On this tutorial, we will focus on how to install Sensu Monitoring on RHEL 9/ CentOS Stream 9. Monitoring is the process of implementing monitoring tools to analyze system resources, such as application servers and databases. To evaluate performance and fix problems of a system, it entails acquiring telemetry data on how an IT environment functions. Monitoring enables the observation of how and why certain systems act in a particular way and provides knowledge to deliver sophisticated analytics.

Monitoring stacks provide a good base for system performance tuning like keeping production workloads healthy and debugging issues. Some monitoring tools provide visual functionalities like graphing. Amazon CloudWatch, Nagios, Sensu, Datadog, New Relic, Telegraf, Prometheus, InfluxDB, and other monitoring tools are a few examples.

Sensu Monitoring

Sensu monitoring tool is an observability pipeline tool that is designed to work on cloud platforms and web platforms. Sensu consolidates existing monitoring tools, including Nagios, StatsD, Telegraf, Prometheus, & more to remove data redundancy, improve observability, and reduce multi-cloud tool sprawl. Sensu collects data from your system, sends it to a database (of your choice), automates alerts with your incident management platform, then automates monitoring and remediation with your existing configuration management tools.

Sensu Go is an agent-based observability tool with an agent that is a lightweight client that runs on the infrastructure components you want to monitor and a backend service that provides a customizable, automated pipeline for filtering, transforming, and processing alerts and metrics. The agent entities create metrics and events that are sent to the backend which has an integrated structure for scheduling the checks according to the subscription defined in the agent configuration.

Sensu can be configured to correspond to workflow with the right interface and right data for individual problems which let you define the monitoring insights that matter most. These can be;

  • Health checks, custom metrics, & logs that let you collect custom metrics for applications and integrate them with external databases.
  • Alerts and incident management to customize alert policies with event filters and contact routing to reduce alert fatigue.
  • Monitoring plugins and pre-configured templates offer all the flexibility of monitoring-as-code workflows with no coding required.
  • Automate repetitive operations by configuring and executing custom scripts when a problem is identified.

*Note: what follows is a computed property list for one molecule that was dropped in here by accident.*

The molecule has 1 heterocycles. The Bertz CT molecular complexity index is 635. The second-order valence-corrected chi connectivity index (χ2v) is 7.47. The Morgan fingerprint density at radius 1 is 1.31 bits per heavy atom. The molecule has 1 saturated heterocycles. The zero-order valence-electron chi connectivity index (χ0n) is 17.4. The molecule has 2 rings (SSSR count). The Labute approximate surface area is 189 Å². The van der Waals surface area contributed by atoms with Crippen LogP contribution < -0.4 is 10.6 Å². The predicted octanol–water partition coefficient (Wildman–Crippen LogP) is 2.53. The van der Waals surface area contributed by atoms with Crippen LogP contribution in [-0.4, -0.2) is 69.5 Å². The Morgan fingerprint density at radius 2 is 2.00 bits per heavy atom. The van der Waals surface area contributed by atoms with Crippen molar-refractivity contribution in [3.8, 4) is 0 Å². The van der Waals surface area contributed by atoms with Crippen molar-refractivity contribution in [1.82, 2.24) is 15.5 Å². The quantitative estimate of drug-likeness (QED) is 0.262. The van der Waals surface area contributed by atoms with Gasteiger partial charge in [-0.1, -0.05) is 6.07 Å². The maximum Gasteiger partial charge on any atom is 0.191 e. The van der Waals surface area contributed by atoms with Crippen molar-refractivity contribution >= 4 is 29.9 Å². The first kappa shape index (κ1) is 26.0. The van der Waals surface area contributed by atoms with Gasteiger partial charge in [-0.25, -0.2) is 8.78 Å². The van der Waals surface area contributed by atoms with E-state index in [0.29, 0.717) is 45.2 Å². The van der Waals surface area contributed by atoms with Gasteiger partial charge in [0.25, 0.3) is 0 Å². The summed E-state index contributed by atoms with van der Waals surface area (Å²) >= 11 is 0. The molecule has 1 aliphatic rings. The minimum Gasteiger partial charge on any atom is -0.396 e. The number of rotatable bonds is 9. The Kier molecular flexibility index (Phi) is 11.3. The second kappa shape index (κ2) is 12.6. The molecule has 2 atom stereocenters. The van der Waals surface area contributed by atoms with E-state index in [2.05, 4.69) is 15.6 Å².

• A centralized management interface for monitoring highly complex observability workflows in an automated and repeatable fashion.
  • Easily automates service discovery and registers VMs, public cloud compute instances, containers, and the services running on them.

The architecture of the Sensu Observality Pipeline flow of events can be seen below.

source: Sensu Docs

Sensu Go is packaged for Linux, Windows (agent and sensuctl only), macOS (sensuctl only), and Docker. To install it we will;

  • Install the Backend server that receives the resulting status and metric events from the agent.
  • Install the Sensuctl which is a command line tool for managing resources within Sensu.
  • Install the Agent entities in the client systems that you want to monitor. This is installed on the infrastructure (client) that is being monitored by Sensu, You are only required to update with the Sensu Backed server IP address and it is automatically registered as an entity.

1. Install Sensu Backend on RHEL 9/ CentOS Stream 9

Update your system packages

sudo dnf update -y

Add the Sensu repository to your system.

curl -s https://packagecloud.io/install/repositories/sensu/stable/script.rpm.sh | sudo bash

Install the Sensu Go backend package with the following command.

sudo dnf install sensu-go-backend

Configure the Sensu backend to start by creating a YAML configuration file with the following command. This copies the configuration template from the official docs.

sudo curl -k https://docs.sensu.io/sensu-go/latest/files/backend.yml -o /etc/sensu/backend.yml

Start and enable the Sensu backend service.

sudo systemctl enable --now sensu-backend

Verify that the service is running.

$ sudo systemctl status sensu-backend
sensu-backend.service - The Sensu Backend service.
     Loaded: loaded (/usr/lib/systemd/system/sensu-backend.service; disabled; vendor>
     Active: active (running) since Fri 2022-09-02 23:42:30 EAT; 8s ago
   Main PID: 4365 (sensu-backend)
      Tasks: 8 (limit: 48809)
     Memory: 33.2M
        CPU: 157ms
     CGroup: /system.slice/sensu-backend.service
             └─4365 /usr/sbin/sensu-backend start -c /etc/sensu/backend.yml

Setup Sensu administrator username and password by running the sensu-backend init. But first, specify the admin credential with the following syntax.

export [email protected]

Replace the username and password with your preferred details and run the initialization command

sensu-backend init

Configure the firewall to allow the Sensu port.

sudo firewall-cmd --permanent --zone=public --add-port=3000/tcp
sudo firewall-cmd --permanent --add-port=8080/tcp 
sudo firewall-cmd --permanent --add-port=8081/tcp 
sudo firewall-cmd --reload

Verify that the backend is running.

$ curl

Go to your browser to access the Sensu dashboard at http://localhost:3000 . Then use the Sensu administrator username and password to sign in, just like as shown below;

Below is how the dashboard looks like, once you are signed in;

Select the default namespace to view the events, entities, and other properties;

2. Install Sensuctl on RHEL 9/ CentOS Stream 9